Our principal goal could be a growing outbound economic framework founded on the highest levels of skills in multiple domains. In economics, you have to grapple with both the demand and supply sides in order to rise to the higher rungs of the ladder. Take the example of the 1980s. Why did we make an economic breakthrough at the time? We had enough tax space in the domestic economy to give the breaks for increased supply of goods by local investors – they saw that they would be better off operating from Mauritius at the given tax rates – and we identified the most favourable markets outside – mostly the European Community – where there was demand for our so-priced manufacturing exports.

The context has changed today but the principle – an integrative model to sustain local economic production of goods and services matched by supportive demand — remains the same. How do we price our goods and services to keep up their demand? What is the extent of diversification of products and markets we should aim for? How do we incentivise new areas of production to settle down over here? What are they? In this quest, who can the potential investment partners with us be and why? Who will we target for generating adequate market demand? How will we sustain our share of such demand in global competition? What are the tax and other policies that should be adopted to bring about in our place the resurgence of self-sustaining productivity and business facilitation to make Mauritius a centre of business in such a context? If the budget is ambitious enough, it will provide a roadmap answering questions like these ones.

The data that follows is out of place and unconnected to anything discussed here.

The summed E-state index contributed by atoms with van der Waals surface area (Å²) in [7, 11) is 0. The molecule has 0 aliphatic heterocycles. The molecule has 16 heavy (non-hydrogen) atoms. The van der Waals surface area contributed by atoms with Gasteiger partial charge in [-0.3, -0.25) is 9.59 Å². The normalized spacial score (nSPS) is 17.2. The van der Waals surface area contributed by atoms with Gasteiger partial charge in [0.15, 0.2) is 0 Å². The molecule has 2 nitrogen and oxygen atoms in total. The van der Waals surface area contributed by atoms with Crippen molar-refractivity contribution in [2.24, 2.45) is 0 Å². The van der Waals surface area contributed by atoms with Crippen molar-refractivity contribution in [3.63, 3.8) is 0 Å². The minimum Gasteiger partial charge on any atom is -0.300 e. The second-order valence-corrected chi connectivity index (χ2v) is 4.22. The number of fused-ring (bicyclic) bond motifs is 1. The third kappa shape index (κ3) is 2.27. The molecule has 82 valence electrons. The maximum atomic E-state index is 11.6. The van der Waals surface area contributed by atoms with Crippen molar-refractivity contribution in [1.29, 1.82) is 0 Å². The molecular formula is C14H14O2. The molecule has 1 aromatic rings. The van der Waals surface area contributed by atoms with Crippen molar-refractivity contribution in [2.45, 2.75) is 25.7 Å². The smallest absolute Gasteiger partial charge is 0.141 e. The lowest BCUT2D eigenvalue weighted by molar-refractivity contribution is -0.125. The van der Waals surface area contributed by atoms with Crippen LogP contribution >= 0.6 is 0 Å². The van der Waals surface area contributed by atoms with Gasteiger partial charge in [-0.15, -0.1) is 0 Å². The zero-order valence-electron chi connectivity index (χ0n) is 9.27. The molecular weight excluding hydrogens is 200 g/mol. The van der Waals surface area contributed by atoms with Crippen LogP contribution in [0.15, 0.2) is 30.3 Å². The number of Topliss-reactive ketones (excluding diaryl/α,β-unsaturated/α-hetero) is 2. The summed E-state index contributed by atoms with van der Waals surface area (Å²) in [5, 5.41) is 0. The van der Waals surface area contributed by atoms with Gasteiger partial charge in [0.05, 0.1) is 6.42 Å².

Mauritius has sustained itself in past years by raising its production of both goods and services simultaneously. However, while our services sector has remained more or less unaffected by the morose international economic conditions of past years, our goods sector (also called the real sector) has not progressed terribly well. This is where policies need to be driven to increase domestic real sector production through domestic value-adding transformation, preferably for external markets. A good tax environment should help us produce more for external markets.

Let’s set our sights higher

Constructing additional roads and infrastructures is no doubt good for preserving fluidity of the market, but excessive engagement in this direction — without sufficient quid pro quo by way of matching economic returns – landed Greece into huge public debt which has become life-threatening for the country today. On the other hand, cost effectiveness of public capital expenditures with the long term in view is often a good recipe for delivering balanced development and growth, especially when benefits are not appropriated by a few only due to growing inequitableness of income and wealth distribution.

Nations in distress look up to saving resources by minimizing waste, which is no doubt a laudable prudential objective. Nations which want to blaze a trail of future success by way of sturdier economic growth and equitable social development, deal with this problem but concentrate pointedly on charting up additional and coordinated avenues for growth in an integrated framework. We’ve done the latter in the past. The current situation is more complex. But there is no reason why the next budget should not focus on this kind of target at this critical moment of our possible economic uptake.


* Published in print edition on 27 February  2015